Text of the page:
The key to restoring gut biodiversity to to support the beneficial bacteria that reside in the gut, like Bacterioides fragilis, Faecalibacterium prausnitzii, Akkermansia muciniphila, Bacillus spores, and non-infectious Clostridia spp, can all help protect against autoimmune disease through the up-regulation of the T-reg system, suppression of TH-17, restoration of the intestinal mucus layer, and the reduction of systemic inflammation (10). In this way, reconditioning the gut microbiome can help prevent and correct autoimmune responses within the body.

Summary

In summary, autoimmune disease develops from multiple triggers. Often a genetic predisposition exists but many modifiable environmental triggers lead to the development and progression on autoimmunity. Ways to intervene and reduce the risk of autoimmunity include reducing toxic chemical exposure, dietary interventions as well as removing pathogenic infections and supporting a healthy gut microbiome.

Environmental health solutions:
  • Dramatically reduce sodium intake
  • Grow your own food when possible to minimize glyphosate exposure
  • Consume prebiotic fibers
  • Use natural household cleaners when possible
  • Avoid skincare or cosmetics that aren’t safe for human consumption
  • Avoid Dairy
  • Limit or avoid antibiotic use unless absolutely necessary
  • Avoid gluten and crops that use glyphosate for desiccation (corn, potatoes, barley, oats, etc)
Gut health solutions:
  • Eat a variety of fruit and vegetables to promote biodiversity in the gut
  • Take Bacillus spores to help repair leaky gut and improve microbial diversity
  • Avoid prolonged antimicrobial use when possible
  • Keep fat intake below 30% of daily caloric intake to up-regulate the T-reg system and reduce the Firmicutes/Bacteroidetes ratio.
  • Fast 14-16 hours daily (intermittent fasting) to promote increases in Akkermansia muciniphila (17).
  • Consume prebiotic fibers like xylooligosaccharies (XOS), fructooligosaccharides (FOS), and galactoligosaccharides (GOS) that feed only beneficial bacteria to improve microbial diversity. Kiwi contains these prebiotic fibers but you must consume the entire Kiwi.
  • Supplement with gut healing herbs, IgG powder, L-glutamine, and nutrients like  L-proline, L-serine, L-threonine and L-cysteine to repair leaky gut (16).

 

 

References

 

  1. Rieger R, Gershwin ME. The X and why of xenobiotics in primary biliary cirrhosis. Journal of Autoimmunity. 2007;28(2):76-84.
  2. Bigazzi PE. Autoimmunity caused by xenobiotics. Toxicology. 1997;119(1):1-21.
  3. Machnik A, et al. Macrophages regulate salt-dependent volume and blood pressure by a vascular endothelial growth factor-C–dependent buffering mechanism. Nature Medicine. 2009;15:545-552.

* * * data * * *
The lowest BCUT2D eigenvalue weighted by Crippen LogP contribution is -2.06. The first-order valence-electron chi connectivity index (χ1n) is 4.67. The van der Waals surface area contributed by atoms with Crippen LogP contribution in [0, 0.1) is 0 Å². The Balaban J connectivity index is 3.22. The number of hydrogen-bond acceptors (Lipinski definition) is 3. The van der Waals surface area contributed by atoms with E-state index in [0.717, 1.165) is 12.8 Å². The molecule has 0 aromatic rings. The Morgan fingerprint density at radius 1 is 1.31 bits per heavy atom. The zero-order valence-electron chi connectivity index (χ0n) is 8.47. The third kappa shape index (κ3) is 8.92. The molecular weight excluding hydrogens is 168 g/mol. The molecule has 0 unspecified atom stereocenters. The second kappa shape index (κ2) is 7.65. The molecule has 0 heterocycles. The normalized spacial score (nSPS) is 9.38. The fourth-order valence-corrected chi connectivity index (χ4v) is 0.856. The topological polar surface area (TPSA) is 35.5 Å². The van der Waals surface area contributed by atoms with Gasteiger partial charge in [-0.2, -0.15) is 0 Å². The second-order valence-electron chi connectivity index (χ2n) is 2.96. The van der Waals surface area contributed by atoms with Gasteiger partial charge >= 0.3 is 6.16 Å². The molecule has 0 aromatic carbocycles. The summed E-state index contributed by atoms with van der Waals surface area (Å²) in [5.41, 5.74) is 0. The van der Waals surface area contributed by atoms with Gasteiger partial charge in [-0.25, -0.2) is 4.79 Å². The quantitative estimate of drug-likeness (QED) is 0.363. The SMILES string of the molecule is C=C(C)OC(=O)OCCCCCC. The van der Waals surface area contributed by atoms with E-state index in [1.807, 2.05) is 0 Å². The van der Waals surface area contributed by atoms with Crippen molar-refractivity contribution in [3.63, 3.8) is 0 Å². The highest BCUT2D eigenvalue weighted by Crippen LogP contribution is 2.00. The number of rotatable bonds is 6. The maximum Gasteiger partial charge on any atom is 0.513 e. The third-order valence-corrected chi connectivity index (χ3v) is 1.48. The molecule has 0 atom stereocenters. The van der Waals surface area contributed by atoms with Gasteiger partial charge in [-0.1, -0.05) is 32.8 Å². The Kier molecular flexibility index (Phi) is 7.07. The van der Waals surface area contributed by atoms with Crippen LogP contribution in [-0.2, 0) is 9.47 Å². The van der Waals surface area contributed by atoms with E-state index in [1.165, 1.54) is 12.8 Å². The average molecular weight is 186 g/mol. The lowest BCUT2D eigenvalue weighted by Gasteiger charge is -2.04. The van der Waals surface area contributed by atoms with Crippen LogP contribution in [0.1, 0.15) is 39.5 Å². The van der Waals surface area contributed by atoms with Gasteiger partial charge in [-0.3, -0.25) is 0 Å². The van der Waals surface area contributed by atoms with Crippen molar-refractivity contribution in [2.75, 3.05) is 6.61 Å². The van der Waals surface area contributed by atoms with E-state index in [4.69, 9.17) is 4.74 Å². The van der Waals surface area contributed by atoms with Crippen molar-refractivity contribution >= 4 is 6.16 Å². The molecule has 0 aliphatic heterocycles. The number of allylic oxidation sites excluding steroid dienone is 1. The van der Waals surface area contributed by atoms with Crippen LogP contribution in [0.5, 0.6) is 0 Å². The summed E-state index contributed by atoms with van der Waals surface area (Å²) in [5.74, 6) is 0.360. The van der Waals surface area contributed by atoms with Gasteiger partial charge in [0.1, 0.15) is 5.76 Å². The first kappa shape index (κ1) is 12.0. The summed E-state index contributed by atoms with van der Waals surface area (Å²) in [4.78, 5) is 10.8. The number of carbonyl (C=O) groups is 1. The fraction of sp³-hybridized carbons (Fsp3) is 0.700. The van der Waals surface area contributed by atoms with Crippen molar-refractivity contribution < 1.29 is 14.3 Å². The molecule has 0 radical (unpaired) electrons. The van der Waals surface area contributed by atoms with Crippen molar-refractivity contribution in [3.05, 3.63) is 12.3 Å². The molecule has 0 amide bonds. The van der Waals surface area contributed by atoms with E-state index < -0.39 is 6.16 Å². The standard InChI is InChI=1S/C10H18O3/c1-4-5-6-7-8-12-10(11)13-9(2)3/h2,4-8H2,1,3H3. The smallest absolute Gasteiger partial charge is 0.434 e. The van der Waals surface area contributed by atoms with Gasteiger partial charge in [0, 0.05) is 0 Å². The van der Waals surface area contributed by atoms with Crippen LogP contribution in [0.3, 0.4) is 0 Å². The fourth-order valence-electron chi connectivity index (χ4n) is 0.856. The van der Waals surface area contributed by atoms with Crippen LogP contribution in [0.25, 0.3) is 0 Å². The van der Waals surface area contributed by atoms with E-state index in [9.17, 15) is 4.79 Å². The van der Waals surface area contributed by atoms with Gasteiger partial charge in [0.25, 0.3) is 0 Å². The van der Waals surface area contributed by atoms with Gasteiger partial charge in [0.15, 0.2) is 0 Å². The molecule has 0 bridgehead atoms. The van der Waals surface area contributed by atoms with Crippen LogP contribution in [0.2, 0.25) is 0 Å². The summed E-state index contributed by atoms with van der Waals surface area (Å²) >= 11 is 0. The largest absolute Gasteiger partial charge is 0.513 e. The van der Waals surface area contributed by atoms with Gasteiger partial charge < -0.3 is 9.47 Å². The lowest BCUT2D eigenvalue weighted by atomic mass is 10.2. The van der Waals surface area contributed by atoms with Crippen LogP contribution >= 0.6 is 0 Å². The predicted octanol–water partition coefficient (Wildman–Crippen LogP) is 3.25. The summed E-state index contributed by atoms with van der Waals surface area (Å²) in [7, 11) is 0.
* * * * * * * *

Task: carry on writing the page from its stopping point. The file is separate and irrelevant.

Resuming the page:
4. Cavallo MG, et al. Cell-mediated immune response to β casein in recent-onset insulin-dependent diabetes: implications for disease pathogenesis. Lancet. 1996;348(9032):926-928.
  5. MacFarlane AJ, et al. A Type 1 Diabetes-related Protein from Wheat (Triticum aestivum) cDNA Clone of a Wheat Storage Globulin, Glb1, Linked to Islet Damage. J Bio Chem. 2003;278:54-63.
  6. MacFarlane AJ, et al. A Type 1 Diabetes-related Protein from Wheat (Triticum aestivum) cDNA Clone of a Wheat Storage Globulin, Glb1, Linked to Islet Damage. J Bio Chem. 2003;278:54-63.
  7. Fasano, Alessio. “Zonulin, regulation of tight junctions, and autoimmune diseases.” Annals of the New York Academy of Sciences 1258.1 (2012): 25-33.
  8. Samsel, Anthony, and Stephanie Seneff. “Glyphosate, pathways to modern diseases II: Celiac sprue and gluten intolerance.” Interdisciplinary toxicology 6.4 (2013): 159-184.
  9. Samsel, Anthony, and Stephanie Seneff. “Glyphosate pathways to modern diseases VI: Prions, amyloidoses and autoimmune neurological diseases.” J. Biol. Phys. Chem 17 (2017): 8-32.
  10. Kleinewietfeld, Markus, et al. “Sodium chloride drives autoimmune disease by the induction of pathogenic T H 17 cells.” Nature 496.7446 (2013): 518.
  11. Fairweather D, Rose, NR. Women and Autoimmune Diseases. Emerg Infect Dis. 2004 Nov; 10(11): 2005–2011.
  12. Ercolini AM, Miller SD. The role of infections in autoimmune disease. Clin Exp Immunol. 2009;155(1):1-15.
  13. Ozdemir O, Goksu-Erol AY. Probiotics for Autoimmune Diseases: Is There a Benefit? Contemporary Pediatrics. 2012:153-180.
  14. Campbell AW. The Gut, Intestinal Permeability, and Autoimmunity. Alt Ther Health Med. 2015;21(1):6-7.155(1): 1–15.
  15. Zaura, Egija, et al. “Same exposure but two radically different responses to antibiotics: resilience of the salivary microbiome versus long-term microbial shifts in feces.” MBio 6.6 (2015): e01693-15.
  16. Wischmeyer, Paul E. “Glutamine: role in gut protection in critical illness.” Current Opinion in Clinical Nutrition & Metabolic Care 9.5 (2006): 607-612.
  17. Derrien, M., Belzer, C., & de Vos, W. M. (2015). Akkermansia muciniphila and its role in regulating host functions. Microbial Pathogenesis.
  18. Vojdani A. A Potential Link between Environmental Triggers and Autoimmunity. Autoimmune Diseases. 2014;2014: Article ID 437231.